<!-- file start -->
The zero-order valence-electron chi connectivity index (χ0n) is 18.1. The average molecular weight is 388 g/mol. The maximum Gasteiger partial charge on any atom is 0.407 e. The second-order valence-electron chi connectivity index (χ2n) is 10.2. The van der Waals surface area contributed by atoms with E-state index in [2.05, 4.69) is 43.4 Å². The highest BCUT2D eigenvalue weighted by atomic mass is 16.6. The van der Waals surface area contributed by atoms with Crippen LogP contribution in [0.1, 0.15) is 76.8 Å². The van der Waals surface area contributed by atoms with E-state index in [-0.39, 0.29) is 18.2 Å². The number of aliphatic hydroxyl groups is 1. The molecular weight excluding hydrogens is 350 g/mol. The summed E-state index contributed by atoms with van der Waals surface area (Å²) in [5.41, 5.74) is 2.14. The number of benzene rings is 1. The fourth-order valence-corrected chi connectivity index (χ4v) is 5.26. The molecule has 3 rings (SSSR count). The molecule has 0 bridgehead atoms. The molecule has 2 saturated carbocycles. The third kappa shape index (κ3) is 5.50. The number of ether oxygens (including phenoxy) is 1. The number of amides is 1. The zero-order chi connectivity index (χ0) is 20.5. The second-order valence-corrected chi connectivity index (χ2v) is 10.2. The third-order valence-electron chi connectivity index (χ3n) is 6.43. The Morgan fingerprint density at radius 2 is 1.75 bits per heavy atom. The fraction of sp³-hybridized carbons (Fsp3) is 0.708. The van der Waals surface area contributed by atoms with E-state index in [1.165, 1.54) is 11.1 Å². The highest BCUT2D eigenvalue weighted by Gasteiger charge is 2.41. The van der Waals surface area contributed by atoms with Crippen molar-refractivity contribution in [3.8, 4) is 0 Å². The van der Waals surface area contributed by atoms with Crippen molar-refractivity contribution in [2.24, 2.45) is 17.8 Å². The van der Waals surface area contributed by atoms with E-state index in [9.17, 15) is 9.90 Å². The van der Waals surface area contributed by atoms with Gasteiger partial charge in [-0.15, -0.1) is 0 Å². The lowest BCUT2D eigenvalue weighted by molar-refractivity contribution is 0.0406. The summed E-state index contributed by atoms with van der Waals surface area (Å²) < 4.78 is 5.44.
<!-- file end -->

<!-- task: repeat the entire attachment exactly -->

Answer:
The zero-order valence-electron chi connectivity index (χ0n) is 18.1. The average molecular weight is 388 g/mol. The maximum Gasteiger partial charge on any atom is 0.407 e. The second-order valence-electron chi connectivity index (χ2n) is 10.2. The van der Waals surface area contributed by atoms with E-state index in [2.05, 4.69) is 43.4 Å². The highest BCUT2D eigenvalue weighted by atomic mass is 16.6. The van der Waals surface area contributed by atoms with Crippen LogP contribution in [0.1, 0.15) is 76.8 Å². The van der Waals surface area contributed by atoms with E-state index in [-0.39, 0.29) is 18.2 Å². The number of aliphatic hydroxyl groups is 1. The molecular weight excluding hydrogens is 350 g/mol. The summed E-state index contributed by atoms with van der Waals surface area (Å²) in [5.41, 5.74) is 2.14. The number of benzene rings is 1. The fourth-order valence-corrected chi connectivity index (χ4v) is 5.26. The molecule has 3 rings (SSSR count). The molecule has 0 bridgehead atoms. The molecule has 2 saturated carbocycles. The third kappa shape index (κ3) is 5.50. The number of ether oxygens (including phenoxy) is 1. The number of amides is 1. The zero-order chi connectivity index (χ0) is 20.5. The second-order valence-corrected chi connectivity index (χ2v) is 10.2. The third-order valence-electron chi connectivity index (χ3n) is 6.43. The Morgan fingerprint density at radius 2 is 1.75 bits per heavy atom. The fraction of sp³-hybridized carbons (Fsp3) is 0.708. The van der Waals surface area contributed by atoms with E-state index in [1.165, 1.54) is 11.1 Å². The highest BCUT2D eigenvalue weighted by Gasteiger charge is 2.41. The van der Waals surface area contributed by atoms with Crippen molar-refractivity contribution in [3.8, 4) is 0 Å². The van der Waals surface area contributed by atoms with Crippen molar-refractivity contribution in [2.24, 2.45) is 17.8 Å². The van der Waals surface area contributed by atoms with E-state index in [9.17, 15) is 9.90 Å². The van der Waals surface area contributed by atoms with Gasteiger partial charge in [-0.15, -0.1) is 0 Å². The lowest BCUT2D eigenvalue weighted by molar-refractivity contribution is 0.0406. The summed E-state index contributed by atoms with van der Waals surface area (Å²) < 4.78 is 5.44.